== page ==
“I flagged it with a couple of journalists because I noticed the gap in the system and I felt that shouldn’t be the case,” he said. “They told me that no-one really reports on the Family Court.” The law has since changed so people convicted, or charged, with offences involving family violence cannot personally cross-examine the individuals who have raised the allegations in the Federal Family Court.
Abrahimzadeh said reporters were respectful and balanced during his father’s murder trial.
“They didn’t pressure me to say anything and I found it was a positive experience from my side,” he said. “I think we were blessed with very professional and sensitive journalists at the trial.”
When members of his father’s extended family told a journalist his father was “provoked” into violence and should have instead been convicted of manslaughter, Abrahimzadeh said he explained to the journalist: “The way we provoked him is we fled the family home.”
“[Journalists] try to take the entire picture into consideration because there’s the victim’s family’s perspective, the perpetrator’s perspective, the legal perspective and they have to bring it all together,” he said. “They have to be fair and take everyone’s opinions into account and when they put it all together, the story and the incidents and the facts speak for themselves.”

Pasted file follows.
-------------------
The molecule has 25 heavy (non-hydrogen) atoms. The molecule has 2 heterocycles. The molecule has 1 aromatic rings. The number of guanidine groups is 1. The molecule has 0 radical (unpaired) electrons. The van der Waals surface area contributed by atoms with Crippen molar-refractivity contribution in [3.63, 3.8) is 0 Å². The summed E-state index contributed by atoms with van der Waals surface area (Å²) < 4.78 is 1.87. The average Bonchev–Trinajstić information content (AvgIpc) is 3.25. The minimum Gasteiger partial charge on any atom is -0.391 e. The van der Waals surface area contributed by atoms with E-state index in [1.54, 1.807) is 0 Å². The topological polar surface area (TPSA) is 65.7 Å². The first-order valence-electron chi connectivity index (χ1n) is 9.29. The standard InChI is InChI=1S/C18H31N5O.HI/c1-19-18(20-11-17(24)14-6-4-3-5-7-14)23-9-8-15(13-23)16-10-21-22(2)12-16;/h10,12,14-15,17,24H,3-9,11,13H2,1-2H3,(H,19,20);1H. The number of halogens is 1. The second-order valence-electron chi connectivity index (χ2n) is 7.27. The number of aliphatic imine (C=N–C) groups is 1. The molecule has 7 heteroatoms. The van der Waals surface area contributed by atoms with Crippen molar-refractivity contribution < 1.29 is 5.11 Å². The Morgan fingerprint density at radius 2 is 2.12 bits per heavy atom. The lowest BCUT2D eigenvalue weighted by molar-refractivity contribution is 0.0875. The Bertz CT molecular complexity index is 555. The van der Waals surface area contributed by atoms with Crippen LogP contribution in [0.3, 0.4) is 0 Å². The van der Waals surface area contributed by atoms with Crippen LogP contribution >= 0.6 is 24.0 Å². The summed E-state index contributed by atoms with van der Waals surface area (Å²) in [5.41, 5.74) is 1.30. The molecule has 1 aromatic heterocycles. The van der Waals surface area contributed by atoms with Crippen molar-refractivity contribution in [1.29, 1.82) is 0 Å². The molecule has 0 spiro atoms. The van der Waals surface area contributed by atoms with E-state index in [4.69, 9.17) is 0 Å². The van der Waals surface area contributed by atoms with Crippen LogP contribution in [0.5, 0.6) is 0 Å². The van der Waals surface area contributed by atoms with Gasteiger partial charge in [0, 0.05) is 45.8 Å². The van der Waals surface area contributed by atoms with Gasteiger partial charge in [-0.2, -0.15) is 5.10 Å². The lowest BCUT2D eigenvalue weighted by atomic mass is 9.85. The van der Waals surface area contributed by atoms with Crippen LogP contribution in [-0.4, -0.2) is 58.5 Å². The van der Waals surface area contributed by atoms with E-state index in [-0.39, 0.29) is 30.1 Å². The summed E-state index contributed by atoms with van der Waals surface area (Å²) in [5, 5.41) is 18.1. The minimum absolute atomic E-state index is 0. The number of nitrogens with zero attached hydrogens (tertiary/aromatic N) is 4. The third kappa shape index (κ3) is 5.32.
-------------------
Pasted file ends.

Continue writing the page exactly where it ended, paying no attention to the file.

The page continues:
In 2015 Abrahimzadeh and his sisters launched the Zahra Foundation to provide assistance to South Australian women and children experiencing domestic and family violence and he said the press coverage was “very professional and understanding”.
As well as launching the foundation, Abrahimzadeh found writing columns for news outlets, particularly on days acknowledging gendered violence, an important part of his healing.
“Wherever possible, [media outlets] have given me that platform and have helped me spread my message,” he said. ●
For help or information on domestic violence, visit 1800RESPECT or call them on 1800 737 732. The Men’s Referral Service is aimed at men who need help to stop violent or controlling behaviour, but it also supports victims and families. You can call on 1300 766 491.